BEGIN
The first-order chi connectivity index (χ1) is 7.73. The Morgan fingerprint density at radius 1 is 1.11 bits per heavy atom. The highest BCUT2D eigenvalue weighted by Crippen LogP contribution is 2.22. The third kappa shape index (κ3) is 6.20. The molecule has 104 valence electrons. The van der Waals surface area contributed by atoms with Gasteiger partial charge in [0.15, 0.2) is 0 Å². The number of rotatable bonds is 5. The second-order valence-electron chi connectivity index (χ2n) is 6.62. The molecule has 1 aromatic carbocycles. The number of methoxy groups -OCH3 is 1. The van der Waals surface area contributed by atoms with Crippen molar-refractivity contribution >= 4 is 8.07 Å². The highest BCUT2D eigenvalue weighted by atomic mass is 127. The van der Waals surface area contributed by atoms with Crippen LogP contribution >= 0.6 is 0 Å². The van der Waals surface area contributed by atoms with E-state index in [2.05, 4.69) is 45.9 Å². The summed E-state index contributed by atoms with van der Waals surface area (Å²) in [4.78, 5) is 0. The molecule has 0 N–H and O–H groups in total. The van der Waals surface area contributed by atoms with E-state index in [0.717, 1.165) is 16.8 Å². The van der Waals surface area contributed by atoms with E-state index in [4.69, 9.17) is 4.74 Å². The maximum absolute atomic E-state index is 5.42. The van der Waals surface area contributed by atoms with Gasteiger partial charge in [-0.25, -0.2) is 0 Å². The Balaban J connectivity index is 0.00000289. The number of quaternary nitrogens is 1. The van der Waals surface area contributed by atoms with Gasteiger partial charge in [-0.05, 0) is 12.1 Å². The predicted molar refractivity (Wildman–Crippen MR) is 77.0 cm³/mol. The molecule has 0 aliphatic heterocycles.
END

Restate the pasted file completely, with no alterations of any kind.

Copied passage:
The first-order chi connectivity index (χ1) is 7.73. The Morgan fingerprint density at radius 1 is 1.11 bits per heavy atom. The highest BCUT2D eigenvalue weighted by Crippen LogP contribution is 2.22. The third kappa shape index (κ3) is 6.20. The molecule has 104 valence electrons. The van der Waals surface area contributed by atoms with Gasteiger partial charge in [0.15, 0.2) is 0 Å². The number of rotatable bonds is 5. The second-order valence-electron chi connectivity index (χ2n) is 6.62. The molecule has 1 aromatic carbocycles. The number of methoxy groups -OCH3 is 1. The van der Waals surface area contributed by atoms with Crippen molar-refractivity contribution >= 4 is 8.07 Å². The highest BCUT2D eigenvalue weighted by atomic mass is 127. The van der Waals surface area contributed by atoms with Crippen LogP contribution >= 0.6 is 0 Å². The van der Waals surface area contributed by atoms with E-state index in [2.05, 4.69) is 45.9 Å². The summed E-state index contributed by atoms with van der Waals surface area (Å²) in [4.78, 5) is 0. The molecule has 0 N–H and O–H groups in total. The van der Waals surface area contributed by atoms with E-state index in [0.717, 1.165) is 16.8 Å². The van der Waals surface area contributed by atoms with E-state index in [4.69, 9.17) is 4.74 Å². The maximum absolute atomic E-state index is 5.42. The van der Waals surface area contributed by atoms with Gasteiger partial charge in [-0.25, -0.2) is 0 Å². The Balaban J connectivity index is 0.00000289. The number of quaternary nitrogens is 1. The van der Waals surface area contributed by atoms with Gasteiger partial charge in [-0.05, 0) is 12.1 Å². The predicted molar refractivity (Wildman–Crippen MR) is 77.0 cm³/mol. The molecule has 0 aliphatic heterocycles.